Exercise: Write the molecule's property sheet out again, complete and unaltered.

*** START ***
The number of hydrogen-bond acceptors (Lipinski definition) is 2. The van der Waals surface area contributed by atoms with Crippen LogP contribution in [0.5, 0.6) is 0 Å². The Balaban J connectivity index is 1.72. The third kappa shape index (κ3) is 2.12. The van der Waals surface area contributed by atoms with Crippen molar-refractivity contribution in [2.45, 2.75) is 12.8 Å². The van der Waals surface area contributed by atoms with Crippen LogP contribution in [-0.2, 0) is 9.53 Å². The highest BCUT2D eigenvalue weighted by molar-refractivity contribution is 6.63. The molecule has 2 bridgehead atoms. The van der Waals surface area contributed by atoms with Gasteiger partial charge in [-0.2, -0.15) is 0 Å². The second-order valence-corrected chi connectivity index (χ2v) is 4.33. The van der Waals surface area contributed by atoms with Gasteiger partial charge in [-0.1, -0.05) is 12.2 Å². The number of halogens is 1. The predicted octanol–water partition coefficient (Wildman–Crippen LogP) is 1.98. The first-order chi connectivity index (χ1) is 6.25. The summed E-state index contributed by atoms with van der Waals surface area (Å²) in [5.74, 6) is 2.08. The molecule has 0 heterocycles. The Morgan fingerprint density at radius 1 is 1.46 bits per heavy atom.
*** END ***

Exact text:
The number of hydrogen-bond acceptors (Lipinski definition) is 2. The van der Waals surface area contributed by atoms with Crippen LogP contribution in [0.5, 0.6) is 0 Å². The Balaban J connectivity index is 1.72. The third kappa shape index (κ3) is 2.12. The van der Waals surface area contributed by atoms with Crippen molar-refractivity contribution in [2.45, 2.75) is 12.8 Å². The van der Waals surface area contributed by atoms with Crippen LogP contribution in [-0.2, 0) is 9.53 Å². The highest BCUT2D eigenvalue weighted by molar-refractivity contribution is 6.63. The molecule has 2 bridgehead atoms. The van der Waals surface area contributed by atoms with Gasteiger partial charge in [-0.2, -0.15) is 0 Å². The second-order valence-corrected chi connectivity index (χ2v) is 4.33. The van der Waals surface area contributed by atoms with Gasteiger partial charge in [-0.1, -0.05) is 12.2 Å². The number of halogens is 1. The predicted octanol–water partition coefficient (Wildman–Crippen LogP) is 1.98. The first-order chi connectivity index (χ1) is 6.25. The summed E-state index contributed by atoms with van der Waals surface area (Å²) in [5.74, 6) is 2.08. The molecule has 0 heterocycles. The Morgan fingerprint density at radius 1 is 1.46 bits per heavy atom.